China / World

Ghana surfing on tourism success

(China Daily) Updated: 2017-07-10 07:12

KOKROBITE, Ghana - Brett Davies paced up and down the sloping sands of Kokrobite beach in Ghana, organizing surfers from 20 countries at his annual international competition.

Along the beach, about 30 kilometers west of capital Accra, dotted with dugout fishing boats, vendors were selling T-shirts as children played in the sand.

Davies, 42, is leading the push to bring surfers to the West African nation as a way to help boost the country's underdeveloped tourism sector.

The Briton already runs a surf school at Kokrobite and has helped to bring surfing to Busua, near the border with Cote d'Ivoire.

"The greatest thing about surfing in Ghana is that we have uncrowded world-class waves that appeal to the beginner and intermediate market," he said.

"Most well-known destinations are very localized and very intimidating to the average surfer."

At the competition, which was held last month, local reggae boomed from the speakers stacked in the corner of a car-park.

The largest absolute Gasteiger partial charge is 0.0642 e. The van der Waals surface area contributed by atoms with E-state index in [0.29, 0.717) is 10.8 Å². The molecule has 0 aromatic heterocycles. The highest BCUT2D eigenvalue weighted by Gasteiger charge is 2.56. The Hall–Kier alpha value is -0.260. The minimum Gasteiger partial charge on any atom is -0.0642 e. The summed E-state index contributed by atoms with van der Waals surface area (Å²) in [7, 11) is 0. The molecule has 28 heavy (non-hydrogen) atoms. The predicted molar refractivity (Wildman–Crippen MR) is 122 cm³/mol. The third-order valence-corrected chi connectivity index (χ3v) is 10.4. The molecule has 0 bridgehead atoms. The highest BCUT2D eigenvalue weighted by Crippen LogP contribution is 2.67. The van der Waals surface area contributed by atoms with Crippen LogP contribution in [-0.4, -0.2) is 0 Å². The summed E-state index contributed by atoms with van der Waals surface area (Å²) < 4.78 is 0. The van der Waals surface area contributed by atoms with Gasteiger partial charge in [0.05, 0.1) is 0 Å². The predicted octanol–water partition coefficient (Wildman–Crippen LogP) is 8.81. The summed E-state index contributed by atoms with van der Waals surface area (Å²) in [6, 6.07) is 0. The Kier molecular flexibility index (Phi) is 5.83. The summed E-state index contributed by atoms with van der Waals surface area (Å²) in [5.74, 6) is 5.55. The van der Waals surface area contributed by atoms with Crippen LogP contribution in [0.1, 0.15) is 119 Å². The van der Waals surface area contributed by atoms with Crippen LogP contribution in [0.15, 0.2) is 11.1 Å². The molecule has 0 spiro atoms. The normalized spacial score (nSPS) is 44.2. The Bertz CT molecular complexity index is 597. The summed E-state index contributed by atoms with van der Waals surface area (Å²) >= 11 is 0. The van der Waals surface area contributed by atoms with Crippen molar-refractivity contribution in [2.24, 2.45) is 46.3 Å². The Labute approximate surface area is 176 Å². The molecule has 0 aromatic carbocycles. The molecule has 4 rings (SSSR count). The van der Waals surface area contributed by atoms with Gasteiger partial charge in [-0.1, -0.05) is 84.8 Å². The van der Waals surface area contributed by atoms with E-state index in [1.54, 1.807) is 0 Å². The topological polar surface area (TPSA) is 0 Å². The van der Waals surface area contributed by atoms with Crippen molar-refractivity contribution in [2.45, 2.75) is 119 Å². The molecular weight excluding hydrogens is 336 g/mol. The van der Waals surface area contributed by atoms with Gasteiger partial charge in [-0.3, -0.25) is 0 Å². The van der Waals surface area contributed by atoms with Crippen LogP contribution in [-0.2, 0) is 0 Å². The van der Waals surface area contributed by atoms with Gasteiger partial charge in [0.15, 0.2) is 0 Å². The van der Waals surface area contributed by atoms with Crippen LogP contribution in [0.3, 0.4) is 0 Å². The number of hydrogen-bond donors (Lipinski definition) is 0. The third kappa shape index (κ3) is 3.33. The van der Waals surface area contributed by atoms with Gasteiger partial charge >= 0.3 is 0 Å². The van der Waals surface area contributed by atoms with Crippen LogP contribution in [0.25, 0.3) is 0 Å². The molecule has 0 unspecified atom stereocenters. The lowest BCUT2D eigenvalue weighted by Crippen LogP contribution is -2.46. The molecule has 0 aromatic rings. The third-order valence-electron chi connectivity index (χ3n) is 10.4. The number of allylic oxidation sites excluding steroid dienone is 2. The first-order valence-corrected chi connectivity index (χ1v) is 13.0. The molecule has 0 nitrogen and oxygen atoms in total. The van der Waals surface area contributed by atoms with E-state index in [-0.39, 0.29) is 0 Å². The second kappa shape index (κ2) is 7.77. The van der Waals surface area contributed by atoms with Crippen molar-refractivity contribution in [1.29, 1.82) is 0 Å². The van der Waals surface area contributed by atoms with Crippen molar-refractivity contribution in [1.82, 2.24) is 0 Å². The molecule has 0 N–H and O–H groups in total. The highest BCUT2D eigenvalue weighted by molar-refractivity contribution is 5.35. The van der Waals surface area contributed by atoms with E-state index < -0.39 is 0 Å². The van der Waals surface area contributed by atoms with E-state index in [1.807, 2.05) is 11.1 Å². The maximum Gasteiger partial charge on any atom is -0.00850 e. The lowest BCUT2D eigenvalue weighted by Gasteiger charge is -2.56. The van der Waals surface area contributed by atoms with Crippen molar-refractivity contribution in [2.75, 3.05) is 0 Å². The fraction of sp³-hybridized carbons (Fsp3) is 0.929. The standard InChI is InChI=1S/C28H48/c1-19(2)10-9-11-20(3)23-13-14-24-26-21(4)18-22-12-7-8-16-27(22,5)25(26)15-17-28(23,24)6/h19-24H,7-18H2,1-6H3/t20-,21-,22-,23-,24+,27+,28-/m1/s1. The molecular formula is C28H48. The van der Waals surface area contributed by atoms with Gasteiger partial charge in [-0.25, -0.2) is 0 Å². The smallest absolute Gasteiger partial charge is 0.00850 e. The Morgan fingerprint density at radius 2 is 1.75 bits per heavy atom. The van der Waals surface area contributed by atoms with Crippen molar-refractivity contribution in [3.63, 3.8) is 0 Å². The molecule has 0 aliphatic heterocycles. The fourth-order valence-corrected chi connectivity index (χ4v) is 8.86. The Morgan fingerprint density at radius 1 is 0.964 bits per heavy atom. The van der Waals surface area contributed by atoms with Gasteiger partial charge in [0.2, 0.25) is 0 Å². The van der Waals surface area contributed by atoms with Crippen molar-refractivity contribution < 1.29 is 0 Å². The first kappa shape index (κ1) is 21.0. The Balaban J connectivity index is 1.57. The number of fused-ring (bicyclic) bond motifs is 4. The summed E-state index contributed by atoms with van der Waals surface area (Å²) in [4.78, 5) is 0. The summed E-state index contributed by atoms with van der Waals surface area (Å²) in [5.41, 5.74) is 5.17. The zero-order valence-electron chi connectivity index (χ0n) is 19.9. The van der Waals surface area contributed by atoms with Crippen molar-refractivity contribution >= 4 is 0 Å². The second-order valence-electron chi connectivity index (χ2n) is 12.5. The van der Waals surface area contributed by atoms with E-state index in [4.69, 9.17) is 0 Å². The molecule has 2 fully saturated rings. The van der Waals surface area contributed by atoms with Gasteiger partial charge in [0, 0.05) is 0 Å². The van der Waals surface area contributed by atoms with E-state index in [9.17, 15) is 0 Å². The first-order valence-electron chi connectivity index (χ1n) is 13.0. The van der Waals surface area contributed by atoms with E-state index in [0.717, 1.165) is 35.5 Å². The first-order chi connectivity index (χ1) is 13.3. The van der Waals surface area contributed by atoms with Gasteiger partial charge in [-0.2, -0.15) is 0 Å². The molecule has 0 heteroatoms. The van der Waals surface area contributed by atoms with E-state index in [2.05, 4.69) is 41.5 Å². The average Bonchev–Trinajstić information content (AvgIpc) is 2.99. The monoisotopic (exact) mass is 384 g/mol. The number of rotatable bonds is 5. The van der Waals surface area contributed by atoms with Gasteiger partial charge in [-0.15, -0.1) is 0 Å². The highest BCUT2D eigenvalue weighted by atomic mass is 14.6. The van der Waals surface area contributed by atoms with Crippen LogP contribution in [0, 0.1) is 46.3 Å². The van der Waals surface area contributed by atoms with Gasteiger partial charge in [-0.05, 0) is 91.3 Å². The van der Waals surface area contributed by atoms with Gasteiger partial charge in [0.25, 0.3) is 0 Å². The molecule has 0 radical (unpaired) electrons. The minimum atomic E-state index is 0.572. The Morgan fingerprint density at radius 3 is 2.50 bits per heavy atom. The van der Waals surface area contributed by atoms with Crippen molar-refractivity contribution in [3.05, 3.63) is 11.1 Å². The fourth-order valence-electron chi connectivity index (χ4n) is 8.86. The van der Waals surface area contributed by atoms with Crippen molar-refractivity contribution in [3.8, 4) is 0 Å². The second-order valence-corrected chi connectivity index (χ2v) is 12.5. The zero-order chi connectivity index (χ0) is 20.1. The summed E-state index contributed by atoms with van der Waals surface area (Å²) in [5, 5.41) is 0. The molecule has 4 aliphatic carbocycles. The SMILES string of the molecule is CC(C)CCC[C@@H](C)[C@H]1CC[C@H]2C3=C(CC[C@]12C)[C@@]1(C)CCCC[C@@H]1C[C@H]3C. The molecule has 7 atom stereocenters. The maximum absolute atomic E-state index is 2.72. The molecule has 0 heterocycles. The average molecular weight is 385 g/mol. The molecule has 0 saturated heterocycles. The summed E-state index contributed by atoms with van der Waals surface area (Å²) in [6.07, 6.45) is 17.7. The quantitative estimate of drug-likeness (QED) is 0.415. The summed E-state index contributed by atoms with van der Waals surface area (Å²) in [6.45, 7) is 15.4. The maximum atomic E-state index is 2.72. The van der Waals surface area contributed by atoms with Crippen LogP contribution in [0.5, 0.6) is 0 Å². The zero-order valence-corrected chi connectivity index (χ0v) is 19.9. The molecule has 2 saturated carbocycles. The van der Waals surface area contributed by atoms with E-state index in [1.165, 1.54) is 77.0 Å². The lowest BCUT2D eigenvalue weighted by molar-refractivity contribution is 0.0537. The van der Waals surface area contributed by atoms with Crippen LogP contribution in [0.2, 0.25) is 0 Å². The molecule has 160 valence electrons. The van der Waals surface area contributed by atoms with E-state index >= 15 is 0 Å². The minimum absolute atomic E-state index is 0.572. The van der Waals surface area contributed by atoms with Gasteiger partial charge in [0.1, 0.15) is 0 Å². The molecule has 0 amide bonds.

In the water, Emmanuel Ansah cut across the breaks, deftly maneuvering his board, trying to catch the eye of the judges sitting on a wooden platform, looking out to sea.

The 19-year-old from Busua started surfing five years ago and described his first time on the waves as "like having a new girlfriend".

"I was so happy," he said. Now he, too, wants to see Ghana become a surfing destination in its own right - and one day represent the West African nation at overseas competitions.

According to the World Bank, 897,000 foreign tourists visited Ghana in 2015. In comparison, 1.1 million went to Kenya and 8.9 million traveled to South Africa.

But the World Travel and Tourism Council estimates numbers for Ghana could jump to nearly 1.3 million this year and more than 2 million by 2027.

With about 550 kilometers of unspoiled coastline, water sports are being seen as a major draw.

"Surfing has a huge potential," said Ghana tourism specialist Gilbert Abeiku Aggrey. "We have not developed our beaches.

"It's a raw opportunity for anyone who wants to come."

Agence France-presse

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